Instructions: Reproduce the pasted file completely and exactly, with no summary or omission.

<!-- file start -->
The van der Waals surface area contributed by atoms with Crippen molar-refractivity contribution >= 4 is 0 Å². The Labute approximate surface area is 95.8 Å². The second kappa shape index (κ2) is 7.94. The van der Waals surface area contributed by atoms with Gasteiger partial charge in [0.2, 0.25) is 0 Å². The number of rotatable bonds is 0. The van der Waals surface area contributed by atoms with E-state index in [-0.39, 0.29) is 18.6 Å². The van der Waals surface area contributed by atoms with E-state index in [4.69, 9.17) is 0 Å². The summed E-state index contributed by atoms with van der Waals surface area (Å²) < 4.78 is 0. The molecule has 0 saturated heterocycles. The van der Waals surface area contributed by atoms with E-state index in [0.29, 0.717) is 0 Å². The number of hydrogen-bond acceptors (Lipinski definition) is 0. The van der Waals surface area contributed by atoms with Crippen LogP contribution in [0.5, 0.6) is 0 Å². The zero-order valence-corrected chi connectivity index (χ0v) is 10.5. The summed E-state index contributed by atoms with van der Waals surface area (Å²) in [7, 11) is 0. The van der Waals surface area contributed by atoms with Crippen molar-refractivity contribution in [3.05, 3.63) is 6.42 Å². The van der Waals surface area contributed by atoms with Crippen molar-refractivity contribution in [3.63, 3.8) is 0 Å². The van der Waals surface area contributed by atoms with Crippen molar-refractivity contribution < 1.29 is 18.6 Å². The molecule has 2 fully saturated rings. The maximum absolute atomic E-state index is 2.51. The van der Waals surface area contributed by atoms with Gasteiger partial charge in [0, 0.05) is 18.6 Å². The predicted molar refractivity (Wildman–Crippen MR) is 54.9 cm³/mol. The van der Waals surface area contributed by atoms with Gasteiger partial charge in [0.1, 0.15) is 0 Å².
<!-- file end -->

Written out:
The van der Waals surface area contributed by atoms with Crippen molar-refractivity contribution >= 4 is 0 Å². The Labute approximate surface area is 95.8 Å². The second kappa shape index (κ2) is 7.94. The van der Waals surface area contributed by atoms with Gasteiger partial charge in [0.2, 0.25) is 0 Å². The number of rotatable bonds is 0. The van der Waals surface area contributed by atoms with E-state index in [-0.39, 0.29) is 18.6 Å². The van der Waals surface area contributed by atoms with E-state index in [4.69, 9.17) is 0 Å². The summed E-state index contributed by atoms with van der Waals surface area (Å²) < 4.78 is 0. The molecule has 0 saturated heterocycles. The van der Waals surface area contributed by atoms with E-state index in [0.29, 0.717) is 0 Å². The number of hydrogen-bond acceptors (Lipinski definition) is 0. The van der Waals surface area contributed by atoms with Crippen LogP contribution in [0.5, 0.6) is 0 Å². The zero-order valence-corrected chi connectivity index (χ0v) is 10.5. The summed E-state index contributed by atoms with van der Waals surface area (Å²) in [7, 11) is 0. The van der Waals surface area contributed by atoms with Crippen molar-refractivity contribution in [3.05, 3.63) is 6.42 Å². The van der Waals surface area contributed by atoms with Crippen molar-refractivity contribution in [3.63, 3.8) is 0 Å². The van der Waals surface area contributed by atoms with Crippen molar-refractivity contribution < 1.29 is 18.6 Å². The molecule has 2 fully saturated rings. The maximum absolute atomic E-state index is 2.51. The van der Waals surface area contributed by atoms with Gasteiger partial charge in [0, 0.05) is 18.6 Å². The predicted molar refractivity (Wildman–Crippen MR) is 54.9 cm³/mol. The van der Waals surface area contributed by atoms with Gasteiger partial charge in [0.1, 0.15) is 0 Å².